Agharrow, Co Sligo, Ireland- Aside from being a registered nurse from America, I dabble in gardening. I have moved around quite a bit in the past three years from North Carolina, to Amsterdam and now Ireland. The pace and lifestyle in Europe is quite different from that of the States and also varies from country to country. I was a chronic “over thinker” but find it easier to relax here. In Ireland I am applying to the Bord Altranias to become licensed but life and processes move much slower. I am embracing this sabbatical and reinvigorating my love for gardening, among other things.
The first memory I have of gardening was when I was a we lass in Florida. I planted watermelon seeds in my backyard. The melons didn’t get that big probably due to lack of minding as I was quickly soiree’d into my dancing and piano lessons to care much for the fruit I had planted. In North Carolina I started a garden in the teeny backyard of my mother’s townhouse. I couldn’t believe the height of my sunflowers and definitely picked my carrots too early. I am most familiar with these hot, humid climates so moving to Northwest Ireland has become quite the challenge. Wind, tons of rain and a shorter growing season without a poly tunnel has left me scouring the library and internet for any information I can get for these typically, atypical conditions.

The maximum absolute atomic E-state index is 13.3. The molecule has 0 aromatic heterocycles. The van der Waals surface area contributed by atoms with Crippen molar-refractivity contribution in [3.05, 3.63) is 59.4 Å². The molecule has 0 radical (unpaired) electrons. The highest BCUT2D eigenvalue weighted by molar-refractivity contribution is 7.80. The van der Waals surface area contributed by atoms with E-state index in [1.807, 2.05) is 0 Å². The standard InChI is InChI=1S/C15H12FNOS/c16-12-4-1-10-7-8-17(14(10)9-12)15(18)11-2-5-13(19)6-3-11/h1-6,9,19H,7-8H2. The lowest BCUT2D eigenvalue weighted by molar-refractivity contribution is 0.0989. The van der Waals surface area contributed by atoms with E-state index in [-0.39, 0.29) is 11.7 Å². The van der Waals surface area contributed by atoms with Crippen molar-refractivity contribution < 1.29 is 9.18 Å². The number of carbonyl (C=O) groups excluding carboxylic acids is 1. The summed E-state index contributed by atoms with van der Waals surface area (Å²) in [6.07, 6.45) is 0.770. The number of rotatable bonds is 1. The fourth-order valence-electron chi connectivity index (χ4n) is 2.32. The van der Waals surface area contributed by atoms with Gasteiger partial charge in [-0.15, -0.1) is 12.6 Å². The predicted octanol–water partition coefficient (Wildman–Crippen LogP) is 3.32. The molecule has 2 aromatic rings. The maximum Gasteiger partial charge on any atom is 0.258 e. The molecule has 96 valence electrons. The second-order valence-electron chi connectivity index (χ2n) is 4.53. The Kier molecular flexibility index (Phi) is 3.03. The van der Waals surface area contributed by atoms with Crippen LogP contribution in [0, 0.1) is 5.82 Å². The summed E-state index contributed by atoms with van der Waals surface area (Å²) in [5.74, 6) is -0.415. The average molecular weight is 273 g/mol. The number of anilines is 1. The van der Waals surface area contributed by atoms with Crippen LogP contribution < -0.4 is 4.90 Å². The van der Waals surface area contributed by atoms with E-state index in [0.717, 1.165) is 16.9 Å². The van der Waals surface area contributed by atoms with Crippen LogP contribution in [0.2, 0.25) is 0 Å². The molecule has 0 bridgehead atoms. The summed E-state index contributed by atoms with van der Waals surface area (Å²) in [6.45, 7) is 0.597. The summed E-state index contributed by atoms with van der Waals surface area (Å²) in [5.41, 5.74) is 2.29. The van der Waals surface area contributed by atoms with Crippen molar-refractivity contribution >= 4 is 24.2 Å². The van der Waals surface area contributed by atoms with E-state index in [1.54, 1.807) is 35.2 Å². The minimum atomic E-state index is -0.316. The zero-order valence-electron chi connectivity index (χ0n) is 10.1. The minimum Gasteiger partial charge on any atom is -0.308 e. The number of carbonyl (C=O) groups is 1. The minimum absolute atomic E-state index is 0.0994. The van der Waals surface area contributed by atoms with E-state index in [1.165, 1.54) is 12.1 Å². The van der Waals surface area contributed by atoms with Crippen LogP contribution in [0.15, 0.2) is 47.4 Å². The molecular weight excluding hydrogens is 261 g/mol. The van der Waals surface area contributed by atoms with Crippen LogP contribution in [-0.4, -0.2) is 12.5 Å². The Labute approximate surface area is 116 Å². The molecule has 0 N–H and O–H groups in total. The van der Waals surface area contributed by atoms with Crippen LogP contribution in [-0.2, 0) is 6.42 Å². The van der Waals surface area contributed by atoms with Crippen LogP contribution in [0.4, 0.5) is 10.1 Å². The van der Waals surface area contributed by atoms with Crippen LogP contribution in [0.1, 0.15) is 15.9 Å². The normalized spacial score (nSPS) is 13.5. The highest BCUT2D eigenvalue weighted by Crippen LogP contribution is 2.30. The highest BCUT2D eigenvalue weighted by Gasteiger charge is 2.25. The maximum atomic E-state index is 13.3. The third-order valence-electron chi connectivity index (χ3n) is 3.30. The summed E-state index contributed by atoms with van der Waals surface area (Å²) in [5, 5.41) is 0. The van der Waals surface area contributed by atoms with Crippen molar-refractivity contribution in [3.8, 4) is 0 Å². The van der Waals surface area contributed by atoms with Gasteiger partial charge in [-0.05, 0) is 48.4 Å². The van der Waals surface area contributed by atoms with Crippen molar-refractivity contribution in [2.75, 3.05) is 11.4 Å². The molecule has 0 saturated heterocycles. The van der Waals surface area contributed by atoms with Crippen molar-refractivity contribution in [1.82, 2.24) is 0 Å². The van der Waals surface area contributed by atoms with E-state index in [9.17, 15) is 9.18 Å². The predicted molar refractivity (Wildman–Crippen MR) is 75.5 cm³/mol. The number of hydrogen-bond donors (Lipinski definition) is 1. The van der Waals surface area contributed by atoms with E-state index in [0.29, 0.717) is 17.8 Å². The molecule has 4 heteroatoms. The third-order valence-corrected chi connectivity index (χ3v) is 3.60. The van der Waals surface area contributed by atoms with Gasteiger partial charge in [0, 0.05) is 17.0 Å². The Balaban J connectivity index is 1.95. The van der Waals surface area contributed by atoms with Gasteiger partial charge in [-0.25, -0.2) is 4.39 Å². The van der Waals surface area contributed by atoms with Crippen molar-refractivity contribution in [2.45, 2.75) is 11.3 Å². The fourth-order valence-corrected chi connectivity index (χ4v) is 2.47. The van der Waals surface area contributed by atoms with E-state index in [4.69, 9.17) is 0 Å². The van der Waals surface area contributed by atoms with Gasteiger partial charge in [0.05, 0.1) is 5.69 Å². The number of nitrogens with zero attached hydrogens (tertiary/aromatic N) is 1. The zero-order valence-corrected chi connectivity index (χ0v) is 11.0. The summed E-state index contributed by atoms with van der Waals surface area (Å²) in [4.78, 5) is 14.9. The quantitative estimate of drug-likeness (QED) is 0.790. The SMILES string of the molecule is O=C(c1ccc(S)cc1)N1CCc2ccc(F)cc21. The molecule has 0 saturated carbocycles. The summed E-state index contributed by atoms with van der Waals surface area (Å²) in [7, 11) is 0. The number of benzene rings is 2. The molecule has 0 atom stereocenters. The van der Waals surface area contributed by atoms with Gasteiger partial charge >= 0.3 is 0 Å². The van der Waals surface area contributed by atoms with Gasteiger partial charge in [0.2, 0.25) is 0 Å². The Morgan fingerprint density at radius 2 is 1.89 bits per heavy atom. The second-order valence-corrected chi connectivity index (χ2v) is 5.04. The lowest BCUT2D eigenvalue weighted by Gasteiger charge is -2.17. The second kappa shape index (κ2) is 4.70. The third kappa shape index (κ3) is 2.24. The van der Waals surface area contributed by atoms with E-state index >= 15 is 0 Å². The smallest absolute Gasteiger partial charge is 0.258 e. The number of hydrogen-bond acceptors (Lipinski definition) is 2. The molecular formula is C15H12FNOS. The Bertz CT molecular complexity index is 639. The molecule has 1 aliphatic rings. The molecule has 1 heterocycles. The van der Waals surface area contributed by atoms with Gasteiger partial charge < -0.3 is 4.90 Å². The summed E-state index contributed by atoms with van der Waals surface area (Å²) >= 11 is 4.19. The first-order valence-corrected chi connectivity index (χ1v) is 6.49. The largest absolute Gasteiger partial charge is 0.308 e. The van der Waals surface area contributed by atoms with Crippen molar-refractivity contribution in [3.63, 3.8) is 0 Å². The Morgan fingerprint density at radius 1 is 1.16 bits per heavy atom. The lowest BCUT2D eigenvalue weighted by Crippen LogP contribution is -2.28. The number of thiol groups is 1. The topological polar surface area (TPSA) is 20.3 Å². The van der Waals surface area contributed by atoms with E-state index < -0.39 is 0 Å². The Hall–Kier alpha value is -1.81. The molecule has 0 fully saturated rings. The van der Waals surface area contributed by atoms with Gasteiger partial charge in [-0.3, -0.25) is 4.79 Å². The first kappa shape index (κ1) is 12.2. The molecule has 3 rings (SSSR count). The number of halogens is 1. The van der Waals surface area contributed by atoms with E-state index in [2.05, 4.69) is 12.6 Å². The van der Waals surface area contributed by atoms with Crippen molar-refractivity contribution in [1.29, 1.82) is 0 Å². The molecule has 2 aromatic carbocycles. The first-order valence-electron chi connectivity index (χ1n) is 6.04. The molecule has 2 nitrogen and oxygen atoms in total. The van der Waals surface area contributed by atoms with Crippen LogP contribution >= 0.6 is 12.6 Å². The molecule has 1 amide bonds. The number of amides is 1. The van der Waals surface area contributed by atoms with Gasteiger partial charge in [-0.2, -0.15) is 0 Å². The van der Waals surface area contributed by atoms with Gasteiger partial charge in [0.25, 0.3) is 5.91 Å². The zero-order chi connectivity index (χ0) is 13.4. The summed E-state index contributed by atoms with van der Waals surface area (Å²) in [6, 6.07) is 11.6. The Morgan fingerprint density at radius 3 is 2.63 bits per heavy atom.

At the library I stumbled upon a book by Klaus Laitenberger called “Vegetables for the Irish Garden.” Klaus is a German transplant, expert organic horticulturalist who has successfully grown everything from tomatoes to ocas in Leitrum County which is the next county from me. I am planning to go to the Ardcarne Garden Center next weekend to hear him speak and get some advice. I want to go super nerd, breakdown and buy a copy of his book, have him sign it with a good luck note and get my photo taken with him. He is also the spokesperson for Soil4People, an organization that advocates soil fertility and sustainable land use. I didn’t realize how detrimental intensive farming is to the ecosystem and the soil. I am torn however. Every time I am out in my allotment ridden with scutch grass and rushes I wish for the farmer neighbor to come in with his tractor and plow through, easing my job. This quickly fades as I get so much gratification from pulling long roots of scutch from the mounds I have overturned, preparing my beds for my bounty!
By not thoroughly disturbing the land with a big ‘ole tractor or rotavator, I am giving my garden the best chance to be grown organically. Pests and their natural predators will flourish. The positives also include undisturbed earthworm channels, keeping good microorganisms and retaining healthy nutrients for my garden. In time and with some patience during my first season as a gardener in Ireland I’m hopeful that at least the Garlic will grow.